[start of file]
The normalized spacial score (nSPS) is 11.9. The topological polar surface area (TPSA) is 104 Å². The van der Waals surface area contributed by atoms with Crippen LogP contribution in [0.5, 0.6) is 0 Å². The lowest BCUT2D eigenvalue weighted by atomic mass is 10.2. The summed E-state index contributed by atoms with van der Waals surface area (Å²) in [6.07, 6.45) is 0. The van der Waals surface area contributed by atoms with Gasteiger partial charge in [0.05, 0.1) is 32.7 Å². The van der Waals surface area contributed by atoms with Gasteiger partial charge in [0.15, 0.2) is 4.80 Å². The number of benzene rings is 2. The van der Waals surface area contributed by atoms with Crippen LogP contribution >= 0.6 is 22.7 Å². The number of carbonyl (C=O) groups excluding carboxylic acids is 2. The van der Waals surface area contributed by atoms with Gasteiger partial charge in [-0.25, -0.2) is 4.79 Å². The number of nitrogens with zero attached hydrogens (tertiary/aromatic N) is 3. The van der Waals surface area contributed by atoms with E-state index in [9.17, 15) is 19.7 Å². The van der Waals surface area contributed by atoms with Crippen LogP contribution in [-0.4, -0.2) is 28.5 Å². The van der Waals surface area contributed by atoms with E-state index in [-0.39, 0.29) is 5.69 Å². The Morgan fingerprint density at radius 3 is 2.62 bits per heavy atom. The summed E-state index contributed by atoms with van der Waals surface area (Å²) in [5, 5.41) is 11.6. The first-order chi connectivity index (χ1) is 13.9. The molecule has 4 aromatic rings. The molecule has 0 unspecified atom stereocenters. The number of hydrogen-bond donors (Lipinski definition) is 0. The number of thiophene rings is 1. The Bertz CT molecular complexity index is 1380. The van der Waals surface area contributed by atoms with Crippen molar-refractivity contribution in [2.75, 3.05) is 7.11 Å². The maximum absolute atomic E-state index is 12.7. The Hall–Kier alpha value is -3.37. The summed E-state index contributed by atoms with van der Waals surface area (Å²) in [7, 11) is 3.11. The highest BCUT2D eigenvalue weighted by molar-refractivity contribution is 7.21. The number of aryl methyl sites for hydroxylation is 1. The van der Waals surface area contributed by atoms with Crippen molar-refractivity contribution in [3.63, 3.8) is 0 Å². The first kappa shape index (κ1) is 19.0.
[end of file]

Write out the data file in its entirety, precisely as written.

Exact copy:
The normalized spacial score (nSPS) is 11.9. The topological polar surface area (TPSA) is 104 Å². The van der Waals surface area contributed by atoms with Crippen LogP contribution in [0.5, 0.6) is 0 Å². The lowest BCUT2D eigenvalue weighted by atomic mass is 10.2. The summed E-state index contributed by atoms with van der Waals surface area (Å²) in [6.07, 6.45) is 0. The van der Waals surface area contributed by atoms with Gasteiger partial charge in [0.05, 0.1) is 32.7 Å². The van der Waals surface area contributed by atoms with Gasteiger partial charge in [0.15, 0.2) is 4.80 Å². The number of benzene rings is 2. The van der Waals surface area contributed by atoms with Crippen LogP contribution >= 0.6 is 22.7 Å². The number of carbonyl (C=O) groups excluding carboxylic acids is 2. The van der Waals surface area contributed by atoms with Gasteiger partial charge in [-0.25, -0.2) is 4.79 Å². The number of nitrogens with zero attached hydrogens (tertiary/aromatic N) is 3. The van der Waals surface area contributed by atoms with E-state index in [9.17, 15) is 19.7 Å². The van der Waals surface area contributed by atoms with Crippen LogP contribution in [-0.4, -0.2) is 28.5 Å². The van der Waals surface area contributed by atoms with E-state index in [-0.39, 0.29) is 5.69 Å². The Morgan fingerprint density at radius 3 is 2.62 bits per heavy atom. The summed E-state index contributed by atoms with van der Waals surface area (Å²) in [5, 5.41) is 11.6. The first-order chi connectivity index (χ1) is 13.9. The molecule has 4 aromatic rings. The molecule has 0 unspecified atom stereocenters. The number of hydrogen-bond donors (Lipinski definition) is 0. The number of thiophene rings is 1. The Bertz CT molecular complexity index is 1380. The van der Waals surface area contributed by atoms with Crippen molar-refractivity contribution in [2.75, 3.05) is 7.11 Å². The maximum absolute atomic E-state index is 12.7. The Hall–Kier alpha value is -3.37. The summed E-state index contributed by atoms with van der Waals surface area (Å²) in [7, 11) is 3.11. The highest BCUT2D eigenvalue weighted by molar-refractivity contribution is 7.21. The number of aryl methyl sites for hydroxylation is 1. The van der Waals surface area contributed by atoms with Crippen molar-refractivity contribution in [3.63, 3.8) is 0 Å². The first kappa shape index (κ1) is 19.0.